Bering Sea diatom isotope records during the onset of Northern Hemisphere Glaciation

Lead Research Organisation: NERC British Geological Survey
Department Name: NERC Isotope Geosciences Laboratory


The progressive advancement of ice-sheets across the Northern Hemisphere in the late Pliocene and the development of glacial-interglacial cycles which punctuate the Quaternary era marks a significant threshold in the Earth's climate history. Of particular note are the transitions associated with the onset of major Northern Hemisphere Glaciation (NHG), c. 2.85-2.73 Ma, when large ice-sheets developed across Greenland, Eurasia and Northern America. Investigating the changes that occurred over this time-frame represents a key objective for understanding the long-term functionality and temporal variability of the global climate system. This is further emphasised by the potential for the Pliocene and the climatic events within it to act as an analogue for future global warming under enhanced greenhouse gas concentrations. One aspect yet to be considered in detail is the role of high latitude marine locations outside of the North Atlantic Ocean. In particular, knowledge on the North Pacific region is primarily restricted to ODP Site 882 in the North West Subarctic Ocean, due to an absence of other Pliocene cores and/or carbonate fossils in sediment records. The paucity of other records from the region means that it remains unknown how spatially representative the ODP Site 882 record is in relation to the timing of meltwater inputs and their impact on the water column. In particular, the response of the biological pump over this interval and subsequent changes in glacial-interglacial cycles is unconstrained. IODP Expedition 323 (July to September 2009) represents the first significant attempt to investigate the Pliocene/Quaternary in the Bering Sea. Whilst work is ongoing to analyse the collected cores, efforts to generate isotope records are hindered for large sections of the Pliocene/Early Quaternary by a lack of carbonate fossils prior to c. 2.0 Ma. This project aims to address this by measuring diatom d13C, d18O and d30Si from 3.2-2.5 Ma at Site U1341 in the Bering Sea. Situated south of the sea-ice extent at the western flank of Bowers Ridge, the location is suitable for monitoring changes in waters which will ultimately be transported into the North Pacific Ocean across the Aleutian Island Arc. Results, complementing ongoing work by the Expedition Party, will permit an assessment of linkages between the Pacific Ocean and Bering Sea with regards to meltwater influx and the biological pump. Establishing an understanding of the latter is critical for determining the role of the oceans in regulating atmosphere CO2 concentrations over this time-frame.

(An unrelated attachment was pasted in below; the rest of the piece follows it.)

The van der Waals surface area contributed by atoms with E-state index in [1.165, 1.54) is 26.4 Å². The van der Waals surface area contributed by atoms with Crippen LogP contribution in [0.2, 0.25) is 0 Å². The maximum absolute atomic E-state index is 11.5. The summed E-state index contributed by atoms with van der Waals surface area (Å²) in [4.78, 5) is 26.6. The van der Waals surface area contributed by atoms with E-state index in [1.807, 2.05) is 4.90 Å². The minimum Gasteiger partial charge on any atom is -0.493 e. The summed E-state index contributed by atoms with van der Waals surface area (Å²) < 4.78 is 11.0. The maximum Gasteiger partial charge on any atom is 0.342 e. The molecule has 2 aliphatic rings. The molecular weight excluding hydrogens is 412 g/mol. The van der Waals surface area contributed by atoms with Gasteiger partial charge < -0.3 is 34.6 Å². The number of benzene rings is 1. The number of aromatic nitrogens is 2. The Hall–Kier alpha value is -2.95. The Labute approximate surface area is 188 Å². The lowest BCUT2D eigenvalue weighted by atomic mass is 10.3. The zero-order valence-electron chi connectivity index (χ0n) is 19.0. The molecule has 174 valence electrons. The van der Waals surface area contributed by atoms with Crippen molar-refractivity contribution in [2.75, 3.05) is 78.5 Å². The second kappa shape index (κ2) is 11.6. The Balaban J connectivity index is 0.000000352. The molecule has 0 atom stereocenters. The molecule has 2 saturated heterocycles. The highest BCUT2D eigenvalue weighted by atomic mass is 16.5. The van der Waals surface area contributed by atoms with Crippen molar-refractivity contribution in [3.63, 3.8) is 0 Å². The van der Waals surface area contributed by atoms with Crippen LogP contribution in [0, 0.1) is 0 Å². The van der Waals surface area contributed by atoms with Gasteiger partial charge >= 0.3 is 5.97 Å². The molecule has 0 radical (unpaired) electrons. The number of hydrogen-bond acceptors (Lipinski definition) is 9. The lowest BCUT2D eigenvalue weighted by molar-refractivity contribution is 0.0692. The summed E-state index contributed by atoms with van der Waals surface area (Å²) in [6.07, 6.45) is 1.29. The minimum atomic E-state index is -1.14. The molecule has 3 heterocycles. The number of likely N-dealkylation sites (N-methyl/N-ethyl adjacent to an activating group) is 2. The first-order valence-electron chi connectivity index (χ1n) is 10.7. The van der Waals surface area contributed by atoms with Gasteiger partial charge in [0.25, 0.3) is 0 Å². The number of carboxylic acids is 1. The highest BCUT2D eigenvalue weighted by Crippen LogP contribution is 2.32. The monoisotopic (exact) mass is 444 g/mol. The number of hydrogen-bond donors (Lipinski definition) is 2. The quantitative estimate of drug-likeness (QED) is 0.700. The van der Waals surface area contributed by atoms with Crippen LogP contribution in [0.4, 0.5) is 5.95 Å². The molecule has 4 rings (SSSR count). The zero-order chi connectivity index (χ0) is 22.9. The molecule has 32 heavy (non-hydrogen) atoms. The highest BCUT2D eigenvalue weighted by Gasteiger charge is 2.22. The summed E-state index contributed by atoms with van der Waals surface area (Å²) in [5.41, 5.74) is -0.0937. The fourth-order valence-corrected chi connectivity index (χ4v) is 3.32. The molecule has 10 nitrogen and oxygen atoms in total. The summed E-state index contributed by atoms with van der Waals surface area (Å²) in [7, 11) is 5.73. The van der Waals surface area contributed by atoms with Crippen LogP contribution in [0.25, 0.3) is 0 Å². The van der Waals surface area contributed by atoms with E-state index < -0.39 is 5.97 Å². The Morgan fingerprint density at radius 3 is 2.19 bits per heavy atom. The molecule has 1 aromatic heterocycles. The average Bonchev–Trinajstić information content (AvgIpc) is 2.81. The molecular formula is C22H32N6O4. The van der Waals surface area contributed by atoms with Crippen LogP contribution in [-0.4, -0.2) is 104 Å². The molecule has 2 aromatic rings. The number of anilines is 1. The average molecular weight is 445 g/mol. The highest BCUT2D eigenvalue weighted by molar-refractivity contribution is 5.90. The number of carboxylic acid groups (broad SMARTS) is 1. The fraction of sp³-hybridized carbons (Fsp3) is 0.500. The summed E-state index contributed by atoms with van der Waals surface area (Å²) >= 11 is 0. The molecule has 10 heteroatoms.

Description This research has produced a series of palaeoceanographic geochemical and isotopic measurements from the south Bering Sea allowing regional oceanographic changes in the biological pump and meltwater input to be reconstructed. Notable highlights include: 1) the discovery of significant inputs of meltwater to the Bering Sea during the late Pliocene; 2) concordant fluctuations in productivity and nutrient utilisation, indicating a freshwater control on the regional biological pump; 3) broadly synchronised palaeoceanagraphic changes between the Bering Sea and subarctic Pacific Ocean, hinting at a common forcing mechanisms for environmental change over the two regions.
Exploitation Route The results are expected to be used by other scientists
Sectors Other